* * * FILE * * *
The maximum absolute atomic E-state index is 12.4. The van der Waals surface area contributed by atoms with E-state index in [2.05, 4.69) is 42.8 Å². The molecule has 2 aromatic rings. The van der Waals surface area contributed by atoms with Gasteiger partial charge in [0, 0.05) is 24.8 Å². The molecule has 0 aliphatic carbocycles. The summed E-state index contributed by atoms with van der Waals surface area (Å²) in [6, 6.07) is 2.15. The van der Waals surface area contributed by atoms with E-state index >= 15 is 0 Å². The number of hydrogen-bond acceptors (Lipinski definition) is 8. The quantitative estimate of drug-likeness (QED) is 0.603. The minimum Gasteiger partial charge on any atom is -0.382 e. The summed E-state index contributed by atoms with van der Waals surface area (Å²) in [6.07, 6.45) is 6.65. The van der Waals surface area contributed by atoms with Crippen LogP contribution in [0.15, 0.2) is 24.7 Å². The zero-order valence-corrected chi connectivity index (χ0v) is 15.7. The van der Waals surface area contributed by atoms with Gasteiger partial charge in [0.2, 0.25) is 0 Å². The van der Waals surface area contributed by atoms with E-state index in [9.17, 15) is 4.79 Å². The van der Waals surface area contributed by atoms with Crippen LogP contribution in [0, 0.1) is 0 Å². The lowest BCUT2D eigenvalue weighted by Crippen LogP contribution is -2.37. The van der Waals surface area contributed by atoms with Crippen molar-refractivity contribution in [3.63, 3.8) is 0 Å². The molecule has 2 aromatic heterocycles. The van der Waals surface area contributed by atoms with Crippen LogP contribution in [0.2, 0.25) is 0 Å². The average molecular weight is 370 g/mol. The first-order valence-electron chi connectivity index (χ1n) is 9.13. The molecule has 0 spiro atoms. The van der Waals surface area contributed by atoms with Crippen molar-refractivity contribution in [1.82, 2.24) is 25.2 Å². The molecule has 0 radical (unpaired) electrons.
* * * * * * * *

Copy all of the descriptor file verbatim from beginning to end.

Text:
The maximum absolute atomic E-state index is 12.4. The van der Waals surface area contributed by atoms with E-state index in [2.05, 4.69) is 42.8 Å². The molecule has 2 aromatic rings. The van der Waals surface area contributed by atoms with Gasteiger partial charge in [0, 0.05) is 24.8 Å². The molecule has 0 aliphatic carbocycles. The summed E-state index contributed by atoms with van der Waals surface area (Å²) in [6, 6.07) is 2.15. The van der Waals surface area contributed by atoms with E-state index >= 15 is 0 Å². The number of hydrogen-bond acceptors (Lipinski definition) is 8. The quantitative estimate of drug-likeness (QED) is 0.603. The minimum Gasteiger partial charge on any atom is -0.382 e. The summed E-state index contributed by atoms with van der Waals surface area (Å²) in [6.07, 6.45) is 6.65. The van der Waals surface area contributed by atoms with Crippen LogP contribution in [0.15, 0.2) is 24.7 Å². The zero-order valence-corrected chi connectivity index (χ0v) is 15.7. The van der Waals surface area contributed by atoms with Gasteiger partial charge in [0.2, 0.25) is 0 Å². The van der Waals surface area contributed by atoms with E-state index in [9.17, 15) is 4.79 Å². The van der Waals surface area contributed by atoms with Crippen LogP contribution in [0, 0.1) is 0 Å². The lowest BCUT2D eigenvalue weighted by Crippen LogP contribution is -2.37. The van der Waals surface area contributed by atoms with Crippen molar-refractivity contribution in [3.63, 3.8) is 0 Å². The molecule has 2 aromatic heterocycles. The van der Waals surface area contributed by atoms with Crippen LogP contribution in [0.2, 0.25) is 0 Å². The average molecular weight is 370 g/mol. The first-order valence-electron chi connectivity index (χ1n) is 9.13. The molecule has 0 spiro atoms. The van der Waals surface area contributed by atoms with Crippen molar-refractivity contribution in [1.82, 2.24) is 25.2 Å². The molecule has 0 radical (unpaired) electrons.